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Alberta Court Clarifies Adjudication Pursuant to the Prompt Payment and Construction Lien Act

By Tom Wagner and Oga Obeya (Articling Student)
June 5, 2024

Welcome Homes Construction Inc. v. Atlas Granite Inc. (Decision) is the first decision from the Alberta Court of King’s Bench about adjudication pursuant to the Prompt Payment and Construction Lien Act (PPCLA). In the Decision, the court clarified the scope of adjudication and highlighted important differences between the construction adjudication processes in Ontario and Alberta.


Welcome Homes hired Atlas Granite to supply and install marble countertops for a project. A dispute subsequently arose, and Welcome Homes refused to pay for any of the work or materials supplied by Atlas Granite or take delivery of one of the countertops. Welcome Homes then terminated the contract and Atlas Granite filed a lien.

The parties proceeded to adjudication pursuant to the process provided for in the PPCLA and an award was made in favour of Atlas Granite. The parties then brought an application for advice and directions, which resulted in the Decision.


In the Decision, the court made two key findings that help clarify the adjudication process pursuant to the PPCLA in Alberta.

First, the court held that an adjudicator pursuant to the adjudication process determines only contractual rights, not lien rights. As a result, the court held that adjudication is only permitted between contractual counterparties. It is not permitted between parties who do not share privity of contract, such as a subcontractor and an owner, where lien rights are the only basis for a claim.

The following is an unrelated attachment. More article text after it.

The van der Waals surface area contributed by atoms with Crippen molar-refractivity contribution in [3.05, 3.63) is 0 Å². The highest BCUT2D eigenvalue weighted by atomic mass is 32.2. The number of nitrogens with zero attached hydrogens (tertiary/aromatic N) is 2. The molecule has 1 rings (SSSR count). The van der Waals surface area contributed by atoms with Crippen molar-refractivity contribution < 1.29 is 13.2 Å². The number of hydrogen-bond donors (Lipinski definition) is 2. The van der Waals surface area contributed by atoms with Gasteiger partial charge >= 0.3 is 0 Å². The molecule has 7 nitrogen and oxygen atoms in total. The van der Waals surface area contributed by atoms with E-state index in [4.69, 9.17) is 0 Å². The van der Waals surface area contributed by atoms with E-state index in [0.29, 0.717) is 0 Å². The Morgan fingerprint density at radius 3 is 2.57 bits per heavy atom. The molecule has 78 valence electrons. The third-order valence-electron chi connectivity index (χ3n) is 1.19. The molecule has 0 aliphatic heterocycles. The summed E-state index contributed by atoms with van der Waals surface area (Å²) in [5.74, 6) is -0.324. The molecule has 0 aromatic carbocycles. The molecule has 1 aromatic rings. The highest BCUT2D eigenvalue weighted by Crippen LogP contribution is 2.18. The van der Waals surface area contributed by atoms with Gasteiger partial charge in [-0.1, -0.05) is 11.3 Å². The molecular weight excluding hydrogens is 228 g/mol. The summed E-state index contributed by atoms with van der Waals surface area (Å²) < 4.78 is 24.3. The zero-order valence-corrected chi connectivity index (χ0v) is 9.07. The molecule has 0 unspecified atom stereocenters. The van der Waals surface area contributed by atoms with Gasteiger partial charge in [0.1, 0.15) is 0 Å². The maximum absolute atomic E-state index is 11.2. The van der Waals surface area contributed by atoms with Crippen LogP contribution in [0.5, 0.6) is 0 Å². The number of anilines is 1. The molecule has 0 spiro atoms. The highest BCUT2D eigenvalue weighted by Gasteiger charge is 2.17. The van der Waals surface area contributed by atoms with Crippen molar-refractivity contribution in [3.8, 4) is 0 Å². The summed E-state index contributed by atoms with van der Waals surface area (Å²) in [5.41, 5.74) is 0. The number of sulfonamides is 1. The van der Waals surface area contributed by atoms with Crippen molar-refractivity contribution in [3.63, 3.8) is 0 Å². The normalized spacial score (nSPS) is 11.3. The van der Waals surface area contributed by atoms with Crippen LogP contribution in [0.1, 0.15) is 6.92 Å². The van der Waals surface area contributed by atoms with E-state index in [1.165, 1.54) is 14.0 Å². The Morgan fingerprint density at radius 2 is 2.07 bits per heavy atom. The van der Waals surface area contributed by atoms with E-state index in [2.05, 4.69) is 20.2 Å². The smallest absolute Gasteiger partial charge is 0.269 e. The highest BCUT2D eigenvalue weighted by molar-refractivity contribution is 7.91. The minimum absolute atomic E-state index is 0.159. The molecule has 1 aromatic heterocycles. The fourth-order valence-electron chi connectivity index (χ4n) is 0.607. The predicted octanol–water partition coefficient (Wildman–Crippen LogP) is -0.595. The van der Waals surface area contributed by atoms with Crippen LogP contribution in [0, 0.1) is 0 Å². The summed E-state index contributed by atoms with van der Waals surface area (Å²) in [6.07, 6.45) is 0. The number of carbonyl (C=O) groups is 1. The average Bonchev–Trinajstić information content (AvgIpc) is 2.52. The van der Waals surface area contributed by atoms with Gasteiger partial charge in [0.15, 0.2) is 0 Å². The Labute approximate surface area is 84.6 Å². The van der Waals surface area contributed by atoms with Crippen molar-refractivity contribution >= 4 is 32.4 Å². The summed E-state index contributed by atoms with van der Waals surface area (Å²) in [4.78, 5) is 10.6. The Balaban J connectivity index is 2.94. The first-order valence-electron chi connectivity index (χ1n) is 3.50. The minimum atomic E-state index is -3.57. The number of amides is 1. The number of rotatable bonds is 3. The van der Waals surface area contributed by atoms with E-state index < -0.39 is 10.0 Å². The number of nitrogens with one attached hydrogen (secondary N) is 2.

Second, the court made clear that adjudication decisions in Alberta are final and binding unless a court, arbitrator or agreement between the parties provides for a different outcome. This differs from Ontario, where adjudication decisions are interim decisions that are only temporarily binding.

Key Takeaways

There are two key takeaways from the Decision:

  1. The limitation of the adjudication to contractual counterparties substantially narrows the potential scope for adjudication against project owners. As a result, the court remains the sole avenue for relief for lienholders without direct contractual claims.
  2. For parties with access to adjudication, the adjudication process in Alberta provides a quicker and less expensive route to obtaining an enforceable judgment

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